Water Week Part 2 – Beware: Don’t Be A Human Water Filter
Hungarian Biochemist and Nobel Prize winner Albert Szent-Gyorgyi has notoriously said that:
“Water is life’s matter and matrix, mother and medium. There is no life without water.”
Years ago, this statement would not caused much confusion as to which type of water drink. That’s because drinking water was typically obtained from the tap, and bottled water was used for emergencies or special occasions. And just about everyone trusted their municipal tap water and drank it without questioning its quality.
But all that has changed. Nowadays, most health-conscious people pay attention to the water they drink, and I’m sure you’re no exception.
So today, in order to help you make informed choices, I’ll review the most commonly available types of drinking water.
Tap Water: The Festering Faucet
If you live in a large metropolitan area, chances are you receive a yearly water report from your city. My town’s water report claims its water is so good, that certain stores in the downtown area actually sell it as bottled water!
What the report doesn’t reveal is that lurking in what appears to be crystal clear liquid there are chemicals purposely added to the water. Supplementation of municipal water serves two purposes: to prevent contamination and cavities.
Chlorine, and more recently chloramine (chlorine mixed with ammonia), are used to disinfect tap water. But there are unintended – and inevitable – consequences tied to this method. Toxic disinfection by-products known as trihalomethanes (THMs) are formed when the chemicals react with organic matter. Chloramines also induce the corrosion of lead and copper pipes, leading to contamination with heavy metals.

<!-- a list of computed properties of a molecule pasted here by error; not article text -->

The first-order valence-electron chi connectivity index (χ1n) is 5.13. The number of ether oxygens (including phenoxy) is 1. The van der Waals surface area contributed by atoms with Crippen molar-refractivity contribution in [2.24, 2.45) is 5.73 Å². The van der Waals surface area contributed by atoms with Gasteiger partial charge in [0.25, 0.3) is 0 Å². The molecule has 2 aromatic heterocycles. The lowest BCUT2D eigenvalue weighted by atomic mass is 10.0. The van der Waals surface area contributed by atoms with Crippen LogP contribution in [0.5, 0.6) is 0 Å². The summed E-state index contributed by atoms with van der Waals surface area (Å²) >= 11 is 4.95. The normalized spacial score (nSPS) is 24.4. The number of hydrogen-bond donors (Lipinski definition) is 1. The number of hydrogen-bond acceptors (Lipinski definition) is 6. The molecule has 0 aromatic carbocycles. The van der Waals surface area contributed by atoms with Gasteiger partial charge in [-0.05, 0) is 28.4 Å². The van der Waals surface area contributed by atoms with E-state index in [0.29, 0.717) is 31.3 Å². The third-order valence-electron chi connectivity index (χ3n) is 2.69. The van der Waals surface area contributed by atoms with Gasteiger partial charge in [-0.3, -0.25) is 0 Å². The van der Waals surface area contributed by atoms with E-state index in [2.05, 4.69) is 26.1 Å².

Treating tap water with chlorine hasn’t lived up to its expectations. According to Consumer Report:
“Dangerous contaminants such as lead, chloroform, arsenic, nitrate, nitrite, radon, and E. coli bacteria are common in tap water.” 1
And water fluoridation has also added to the already heavy toxic load of modern times. Fluoride is supplemented in most U.S. cities and in many countries around the world for the dubious purpose of cavity prevention. Ironically, a large percentage of children suffer from dental fluorosis, a sign of excessive fluoride that mottles teeth with brown spots and uneven enamel.
Ingesting fluoride is ineffective at improving dental health, and effective at increasing health problems. The observed remineralization of tooth enamel takes place with topical fluoride application. There’s a good reason why all fluoridated toothpaste tubes include a disclaimer warning against swallowing it and to call a Poison Control Center if you do.
So it is not surprising that ingested fluoride is treated by the body like a toxin. The kidneys, liver, and sadly, even the brain bear the brunt of it. One sad example I can give you is from a recent systematic review and meta-analysis of published studies revealing that: